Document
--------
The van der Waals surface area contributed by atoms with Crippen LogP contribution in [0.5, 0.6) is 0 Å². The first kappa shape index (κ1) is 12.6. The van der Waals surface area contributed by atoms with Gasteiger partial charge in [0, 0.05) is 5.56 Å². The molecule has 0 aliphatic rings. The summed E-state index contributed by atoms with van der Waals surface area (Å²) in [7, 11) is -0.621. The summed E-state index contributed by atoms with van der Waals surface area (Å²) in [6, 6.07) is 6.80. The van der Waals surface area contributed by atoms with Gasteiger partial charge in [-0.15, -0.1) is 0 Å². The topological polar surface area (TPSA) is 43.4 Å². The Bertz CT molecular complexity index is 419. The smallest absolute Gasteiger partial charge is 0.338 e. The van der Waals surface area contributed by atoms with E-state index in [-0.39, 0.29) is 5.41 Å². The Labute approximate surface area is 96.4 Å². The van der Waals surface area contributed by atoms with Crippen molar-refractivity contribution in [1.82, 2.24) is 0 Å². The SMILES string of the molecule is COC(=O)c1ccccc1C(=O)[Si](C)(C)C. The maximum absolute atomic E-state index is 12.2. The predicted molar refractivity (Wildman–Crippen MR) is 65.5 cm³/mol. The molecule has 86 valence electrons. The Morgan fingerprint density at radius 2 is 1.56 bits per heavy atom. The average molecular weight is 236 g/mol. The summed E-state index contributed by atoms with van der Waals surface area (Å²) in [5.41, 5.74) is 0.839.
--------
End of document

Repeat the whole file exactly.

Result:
The van der Waals surface area contributed by atoms with Crippen LogP contribution in [0.5, 0.6) is 0 Å². The first kappa shape index (κ1) is 12.6. The van der Waals surface area contributed by atoms with Gasteiger partial charge in [0, 0.05) is 5.56 Å². The molecule has 0 aliphatic rings. The summed E-state index contributed by atoms with van der Waals surface area (Å²) in [7, 11) is -0.621. The summed E-state index contributed by atoms with van der Waals surface area (Å²) in [6, 6.07) is 6.80. The van der Waals surface area contributed by atoms with Gasteiger partial charge in [-0.15, -0.1) is 0 Å². The topological polar surface area (TPSA) is 43.4 Å². The Bertz CT molecular complexity index is 419. The smallest absolute Gasteiger partial charge is 0.338 e. The van der Waals surface area contributed by atoms with E-state index in [-0.39, 0.29) is 5.41 Å². The Labute approximate surface area is 96.4 Å². The van der Waals surface area contributed by atoms with Crippen molar-refractivity contribution in [1.82, 2.24) is 0 Å². The SMILES string of the molecule is COC(=O)c1ccccc1C(=O)[Si](C)(C)C. The maximum absolute atomic E-state index is 12.2. The predicted molar refractivity (Wildman–Crippen MR) is 65.5 cm³/mol. The molecule has 86 valence electrons. The Morgan fingerprint density at radius 2 is 1.56 bits per heavy atom. The average molecular weight is 236 g/mol. The summed E-state index contributed by atoms with van der Waals surface area (Å²) in [5.41, 5.74) is 0.839.